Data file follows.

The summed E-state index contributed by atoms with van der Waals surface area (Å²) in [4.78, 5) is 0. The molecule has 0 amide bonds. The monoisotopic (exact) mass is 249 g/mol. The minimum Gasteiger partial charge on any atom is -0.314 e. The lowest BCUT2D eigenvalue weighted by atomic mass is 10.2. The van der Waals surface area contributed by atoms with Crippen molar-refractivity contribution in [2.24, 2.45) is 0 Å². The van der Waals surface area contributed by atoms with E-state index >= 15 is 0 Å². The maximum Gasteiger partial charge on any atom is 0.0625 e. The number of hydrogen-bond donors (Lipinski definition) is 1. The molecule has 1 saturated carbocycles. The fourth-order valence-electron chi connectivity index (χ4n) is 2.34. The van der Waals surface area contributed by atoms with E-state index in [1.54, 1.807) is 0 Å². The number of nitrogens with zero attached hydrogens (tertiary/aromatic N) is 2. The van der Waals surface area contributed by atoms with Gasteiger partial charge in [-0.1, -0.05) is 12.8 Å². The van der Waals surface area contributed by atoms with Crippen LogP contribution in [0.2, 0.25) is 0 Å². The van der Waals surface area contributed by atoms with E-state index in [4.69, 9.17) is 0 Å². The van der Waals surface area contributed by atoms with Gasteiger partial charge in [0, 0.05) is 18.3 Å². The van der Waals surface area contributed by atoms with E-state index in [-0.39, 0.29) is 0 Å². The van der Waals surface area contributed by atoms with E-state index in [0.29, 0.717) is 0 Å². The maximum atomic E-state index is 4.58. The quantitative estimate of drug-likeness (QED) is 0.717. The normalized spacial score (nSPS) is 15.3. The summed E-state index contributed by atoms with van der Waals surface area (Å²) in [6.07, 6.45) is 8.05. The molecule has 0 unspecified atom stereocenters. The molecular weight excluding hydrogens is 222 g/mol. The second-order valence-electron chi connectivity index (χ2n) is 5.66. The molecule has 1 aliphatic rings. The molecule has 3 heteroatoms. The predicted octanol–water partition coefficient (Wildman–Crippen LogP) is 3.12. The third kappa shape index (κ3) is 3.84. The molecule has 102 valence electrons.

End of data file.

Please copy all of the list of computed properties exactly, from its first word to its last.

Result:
The summed E-state index contributed by atoms with van der Waals surface area (Å²) in [4.78, 5) is 0. The molecule has 0 amide bonds. The monoisotopic (exact) mass is 249 g/mol. The minimum Gasteiger partial charge on any atom is -0.314 e. The lowest BCUT2D eigenvalue weighted by atomic mass is 10.2. The van der Waals surface area contributed by atoms with Crippen molar-refractivity contribution in [2.24, 2.45) is 0 Å². The van der Waals surface area contributed by atoms with E-state index >= 15 is 0 Å². The maximum Gasteiger partial charge on any atom is 0.0625 e. The number of hydrogen-bond donors (Lipinski definition) is 1. The molecule has 1 saturated carbocycles. The fourth-order valence-electron chi connectivity index (χ4n) is 2.34. The van der Waals surface area contributed by atoms with E-state index in [1.54, 1.807) is 0 Å². The number of nitrogens with zero attached hydrogens (tertiary/aromatic N) is 2. The van der Waals surface area contributed by atoms with Gasteiger partial charge in [-0.1, -0.05) is 12.8 Å². The van der Waals surface area contributed by atoms with Crippen LogP contribution in [0.2, 0.25) is 0 Å². The van der Waals surface area contributed by atoms with E-state index in [4.69, 9.17) is 0 Å². The van der Waals surface area contributed by atoms with Gasteiger partial charge in [0, 0.05) is 18.3 Å². The van der Waals surface area contributed by atoms with E-state index in [-0.39, 0.29) is 0 Å². The van der Waals surface area contributed by atoms with E-state index in [0.29, 0.717) is 0 Å². The maximum atomic E-state index is 4.58. The quantitative estimate of drug-likeness (QED) is 0.717. The normalized spacial score (nSPS) is 15.3. The summed E-state index contributed by atoms with van der Waals surface area (Å²) in [6.07, 6.45) is 8.05. The molecule has 0 unspecified atom stereocenters. The molecular weight excluding hydrogens is 222 g/mol. The second-order valence-electron chi connectivity index (χ2n) is 5.66. The molecule has 1 aliphatic rings. The molecule has 3 heteroatoms. The predicted octanol–water partition coefficient (Wildman–Crippen LogP) is 3.12. The third kappa shape index (κ3) is 3.84. The molecule has 102 valence electrons.